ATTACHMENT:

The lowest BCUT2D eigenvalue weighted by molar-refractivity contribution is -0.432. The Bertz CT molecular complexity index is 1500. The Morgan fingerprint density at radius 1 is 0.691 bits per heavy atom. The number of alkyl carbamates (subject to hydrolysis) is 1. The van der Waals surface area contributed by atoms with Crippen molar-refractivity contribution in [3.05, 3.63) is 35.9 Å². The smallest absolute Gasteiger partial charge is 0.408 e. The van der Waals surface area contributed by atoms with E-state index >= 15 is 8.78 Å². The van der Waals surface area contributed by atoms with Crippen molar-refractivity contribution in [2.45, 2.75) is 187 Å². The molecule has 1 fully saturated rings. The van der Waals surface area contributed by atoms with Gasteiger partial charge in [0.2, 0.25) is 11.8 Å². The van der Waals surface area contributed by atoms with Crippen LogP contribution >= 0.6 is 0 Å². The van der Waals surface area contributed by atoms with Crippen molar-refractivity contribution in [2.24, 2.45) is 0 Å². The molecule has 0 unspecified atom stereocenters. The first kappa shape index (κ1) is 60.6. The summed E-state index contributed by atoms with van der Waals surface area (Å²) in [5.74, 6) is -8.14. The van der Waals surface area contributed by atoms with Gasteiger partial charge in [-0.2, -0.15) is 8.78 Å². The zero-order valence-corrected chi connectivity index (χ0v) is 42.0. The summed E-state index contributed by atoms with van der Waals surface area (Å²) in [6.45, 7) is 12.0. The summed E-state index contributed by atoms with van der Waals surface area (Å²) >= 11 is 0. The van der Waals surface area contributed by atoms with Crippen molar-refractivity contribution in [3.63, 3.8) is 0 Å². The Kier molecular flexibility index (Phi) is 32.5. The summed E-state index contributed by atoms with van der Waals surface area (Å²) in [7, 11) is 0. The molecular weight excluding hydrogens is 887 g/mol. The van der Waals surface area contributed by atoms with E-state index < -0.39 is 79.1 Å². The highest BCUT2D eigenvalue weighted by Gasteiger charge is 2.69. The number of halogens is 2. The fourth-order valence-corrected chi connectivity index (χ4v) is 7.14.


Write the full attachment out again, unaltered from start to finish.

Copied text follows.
The lowest BCUT2D eigenvalue weighted by molar-refractivity contribution is -0.432. The Bertz CT molecular complexity index is 1500. The Morgan fingerprint density at radius 1 is 0.691 bits per heavy atom. The number of alkyl carbamates (subject to hydrolysis) is 1. The van der Waals surface area contributed by atoms with Crippen molar-refractivity contribution in [3.05, 3.63) is 35.9 Å². The smallest absolute Gasteiger partial charge is 0.408 e. The van der Waals surface area contributed by atoms with E-state index >= 15 is 8.78 Å². The van der Waals surface area contributed by atoms with Crippen molar-refractivity contribution in [2.45, 2.75) is 187 Å². The molecule has 1 fully saturated rings. The van der Waals surface area contributed by atoms with Gasteiger partial charge in [0.2, 0.25) is 11.8 Å². The van der Waals surface area contributed by atoms with Crippen LogP contribution >= 0.6 is 0 Å². The van der Waals surface area contributed by atoms with Crippen molar-refractivity contribution in [2.24, 2.45) is 0 Å². The molecule has 0 unspecified atom stereocenters. The first kappa shape index (κ1) is 60.6. The summed E-state index contributed by atoms with van der Waals surface area (Å²) in [5.74, 6) is -8.14. The van der Waals surface area contributed by atoms with Gasteiger partial charge in [-0.2, -0.15) is 8.78 Å². The zero-order valence-corrected chi connectivity index (χ0v) is 42.0. The summed E-state index contributed by atoms with van der Waals surface area (Å²) in [6.45, 7) is 12.0. The summed E-state index contributed by atoms with van der Waals surface area (Å²) >= 11 is 0. The van der Waals surface area contributed by atoms with Crippen molar-refractivity contribution in [3.63, 3.8) is 0 Å². The Kier molecular flexibility index (Phi) is 32.5. The summed E-state index contributed by atoms with van der Waals surface area (Å²) in [7, 11) is 0. The molecular weight excluding hydrogens is 887 g/mol. The van der Waals surface area contributed by atoms with E-state index < -0.39 is 79.1 Å². The highest BCUT2D eigenvalue weighted by Gasteiger charge is 2.69. The number of halogens is 2. The fourth-order valence-corrected chi connectivity index (χ4v) is 7.14.